(iii) and (iv) Two international experts will give students a comprehensive analysis of all the relevant elements at stake. On the basis of a multidisciplinary approach, students will be able to derive the legal consequences of this litigation and better understand and assess to what extent the judicial activism is contributing to shaping the public policies related to climate change, in the European Union and in some EU countries
Lectures will be given in-presence; professors will present topics, also using slideshow and answering student questions that may arise. Part of the course is characterized by a case-based learning, with case- study analysis and collaborative scenario discussions.
The Course materials (teaching materials, readings and bibliography) will be available on Aulaweb, and students are invited to register to the platform as soon as possible; additional texts, readings and other learning material will be uploaded at least two days before the respective session.
Students will be practically involved in the creation of a public database on the Jean Monnet Module RCCL’s website, collecting all relevant human rights-based climate change litigation globally produced.
A second legal clinic will be organized alongside the Course, with the participation of experts and lawyers involved in high profile human rights-based climate litigation, allowing students to get in touch with practical aspects of these type of legal actions (actors involved in climate litigation, filing lawsuits, legal strategies, arguments of claimants and defendants, etc.)
The following topics will be addressed in detail:
- A general introduction to the global problem of climate change: factors, effects, actors. A global approach to human rights and climate change litigation (definition, discovery of human rights in the climate change litigation, analysis of climate change litigation at global level); (b) theoretical challenges beyond the relationship between human rights and climate change; (c) formal recognition of the linkages between human rights and climate change (at international, national and European level); (d) human rights-based climate change litigation in the framework of the European system of multilevel protection of fundamental rights (the EU Charter of Fundamental Rights at the proof of climate change, remedies before the European Court of Human Rights and their potential for climate change cases); (e) European path towards a comprehensive justiciability of human rights in climate litigation (climate change litigation’s emergence at the European level through selected cases before national courts; climate change claims lodged before the ECtHR and the CJEU; the future of climate change litigation in Europe); (f) legal clinic for understanding the legal and political process beyond EU’s path towards the definition of a common strategy on climate change; (g) human-rights based climate change litigation and global constitutional climate policy (conceptual and policy-making intricacies of climate change as a novel and global problem; institutional settings for such policy-making, at European and global levels and in some EU countries, especially Italy).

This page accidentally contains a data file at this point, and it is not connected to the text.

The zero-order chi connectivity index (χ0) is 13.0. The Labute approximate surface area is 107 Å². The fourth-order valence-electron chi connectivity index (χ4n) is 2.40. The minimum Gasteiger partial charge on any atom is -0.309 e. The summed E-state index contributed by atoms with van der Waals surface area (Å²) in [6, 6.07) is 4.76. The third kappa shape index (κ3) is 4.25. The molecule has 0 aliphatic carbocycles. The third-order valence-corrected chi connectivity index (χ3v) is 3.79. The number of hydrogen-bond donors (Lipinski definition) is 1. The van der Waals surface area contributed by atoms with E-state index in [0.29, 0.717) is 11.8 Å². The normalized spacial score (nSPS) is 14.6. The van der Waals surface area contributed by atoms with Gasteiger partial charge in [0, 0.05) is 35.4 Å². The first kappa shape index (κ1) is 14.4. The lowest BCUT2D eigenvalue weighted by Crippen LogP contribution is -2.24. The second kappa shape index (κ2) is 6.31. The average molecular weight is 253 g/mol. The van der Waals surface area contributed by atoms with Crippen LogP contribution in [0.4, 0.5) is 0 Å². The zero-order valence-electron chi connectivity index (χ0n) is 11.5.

At the end of the Course, the students will be expected to:
- deepen their knowledge of human rights protection;
- differentiate human-rights based climate litigation from other lawsuits related to climate change;
- describe the use of human rights arguments in legal practice;
- explain why fundamental rights are involved in climate change litigation;
- derive conclusions from the successes and failures in the present body of case law;
- illustrate how respondent states demonstrate the adequacy of their climate change mitigation efforts, in the perspective of human rights;
- evaluate how human rights-based climate litigation and their outcomes contribute in changing the behaviour of governments or private actors, advancing climate policies, foster public awareness;
- Identify future pathways to effectively use human rights arguments in climate change litigation, especially in light of the Italian domestic experience
All these outcomes shall be assessed during the oral exams.
Attending students (who have attended at least 75% of the lessons): learning materials (slides, lecture notes, regulation, jurisprudence and in-depth reading) uploaded on Aulaweb.
Non-attending students: learning materials (slides, lecture notes, regulation, jurisprudence and in-depth reading) uploaded on Aulaweb in a special folder.
TEACHERS AND EXAM BOARD
Ricevimento: You can make an appointment by e-mail: email@example.com
PATRIZIA MAGARO' (President)
FRANCESCA BAILO (President Substitute)
MICHELE FRANCAVIGLIA (President Substitute)
The course will take place during the first semester of the academic year 2023/2024
L'orario di tutti gli insegnamenti è consultabile all'indirizzo EasyAcademy.
For attending and non-attending students, the final exam is in oral form, usually articulated in four open questions.